What on earth is a "ball-tail"?

In DN 23 we have in segment 32.2:

Tasmiṁ kho pana dāne evarūpaṁ bhojanaṁ dīyati kaṇājakaṁ bilaṅgadutiyaṁ, dhorakāni ca vatthāni guḷavālakāni.

At that offering such food as rough gruel with pickles was given, and heavy clothes with ball-tails. (Bhante Sujato’s translation)

The translator comments:

Read dhorakani, from dhura (comm thūlāni). For guḷavālakāni, cp. Kd 15 which has macchavāḷaka for a monk’s (forbidden) robe. It doesn’t make it particularly clear, but at least it’s something.

The most tricky word is guḷavālakāni, here rendered as “ball-tail”.

Even if I can relate to how he came to this translation, from the similarity with macchavāḷaka meaning “fish-tail”, as in this Vinaya passage about robe wearing styles that are not allowable (in Ajahn Brahmali’s translation):

hatthisoṇḍakaṁ, macchavāḷakaṁ, catukaṇṇakaṁ, tālavaṇṭakaṁ, satavalikaṁ.

in the elephant-trunk style, the fish-tail style, the four corner style, the palm-leaf style, and the hundred fold style.

But what is actually a ball-tail? Asking friends who are English native speakers, they couldn’t tell me, nor could any dictionary that I have consulted so far. Maybe Bhante @sujato can help solve the mystery?

Looking into the context, it is in the same line with “such food as rough gruel with pickles”, which is low quality food, so it is supposed to be a sort of low quality cloth or clothing.

My next thought went into how cloth is produced, and I thought I might find a hint there as to what constitutes a low quality cloth with something that should rather not be there.

Looking at the German Wikipedia page on spinning—which is much more detailed than its English counterpart—I find that before the actual spinning process, in the case of cotton the raw fibers need to be cleared of the remnants of seed capsules. We know that cotton was widely in use in India at the time of the Buddha—so could it be that guḷavālakāni are the remnants of seed capsules of cotton?

At least that would certainly make the resulting cloth low quality and would explain why the Brahmin student Uttara who was appointed to organize the offering wasn’t happy with what he had to distribute.


FWIW, Walshe translates it as “ball-fringes” and in a footnote says “These were to weigh the garment down.”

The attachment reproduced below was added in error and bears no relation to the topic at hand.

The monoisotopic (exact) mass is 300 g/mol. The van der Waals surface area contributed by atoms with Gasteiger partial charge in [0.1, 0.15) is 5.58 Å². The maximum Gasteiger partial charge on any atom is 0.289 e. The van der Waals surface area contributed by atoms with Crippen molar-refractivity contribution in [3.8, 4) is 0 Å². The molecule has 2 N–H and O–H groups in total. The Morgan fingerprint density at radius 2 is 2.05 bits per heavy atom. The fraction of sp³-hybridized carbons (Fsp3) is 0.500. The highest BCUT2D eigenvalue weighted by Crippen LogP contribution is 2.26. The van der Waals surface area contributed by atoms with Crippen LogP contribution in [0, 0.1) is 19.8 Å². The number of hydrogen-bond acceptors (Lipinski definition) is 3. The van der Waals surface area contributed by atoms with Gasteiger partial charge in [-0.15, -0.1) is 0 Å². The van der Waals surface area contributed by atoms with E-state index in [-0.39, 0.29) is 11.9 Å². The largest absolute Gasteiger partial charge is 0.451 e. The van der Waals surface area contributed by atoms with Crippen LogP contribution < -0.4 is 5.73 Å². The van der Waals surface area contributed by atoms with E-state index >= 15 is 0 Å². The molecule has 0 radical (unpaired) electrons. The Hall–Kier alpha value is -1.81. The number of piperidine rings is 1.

Ajahn Thanissaro calls them “knotted fringe

Personally I’ve just thought of it as the rough edge around old cloth that gets kind of knotted up. But I guess it could also be cheap cloth where the loose ends were just tied together instead of finished.



Looking at the Pali composites as well as the sutta context, I’d say:

“Balled-up clothing tailends” which is essentially be onomatopoeia for “rags”

From the context of the sutta, it is most certainly NOT this:



It probably refers to jute, which is too thick to hem so is finished off with braid or knots.

Modern usage:

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Right, that’s probably what it is, and “knotted fringe” is probably a better rendering.


This may not be exactly related to a mendicant’s robe,

but sārees are one piece of cloth and tassels at the ends are common for decorative purposes ( also to stop fraying)

My grandmother, who never wore anything else in her adult life, would always tie up the end of her work cotton sāree in a knot and sometimes store things like small keys etc in it as well.
We used to play with the tied up end in our hands like a ball.


You don’t happen to have a picture of this?

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From a shawl with knotted edges and tassles. Ball and tail?


Oh, right, I have seen such things. But this really doesn’t look like a second class garment?!

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I also wondered if this was the case. Below is an image of carded (rather than combed cotton) ready for spinning.


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This one is a fine garment! But is also wool so finishing is different to cotton. But with cotton hemp etc any item with a boarder or sewn hem will be far better, more labour intensive and more expensive than something that is simply finished with knots, I suppose?

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I am not sure. I have done some sewing, but never did knotting. Making a straight hem doesn’t seem that hard to me, but fiddling all the threads together to make these knots rather does …

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I don’t have a picture of the knot because it would be behind the shoulder as you drape the sāree so the last bit falls behind your shoulder. This is the best I’ve got :grin:

I have an old thin cotton one my mom was throwing out, it’s not finished as you can see

This would be how the knot looked. Bit bigger sometimes depending on what was inside. It did bounce around and she would tuck it into her waist for safety.
Work wear sārees usually are left like this.

The fancy ones are fringed with tassels image

Looks very much like a ball and tail


Thanks for the pictures! Is this you, the small one with your grand-mother? :wink:

This confirms that this is not what is considered second-class clothing. So the guḷavālakāni should rather be something else.


Yes :grinning_face_with_smiling_eyes:.
Also the fall at the back is not on the selvedge so it has to be finished or it will eventually fray.
Even when you purchase a sāree these days you have to pay extra for finishing touches like tassels.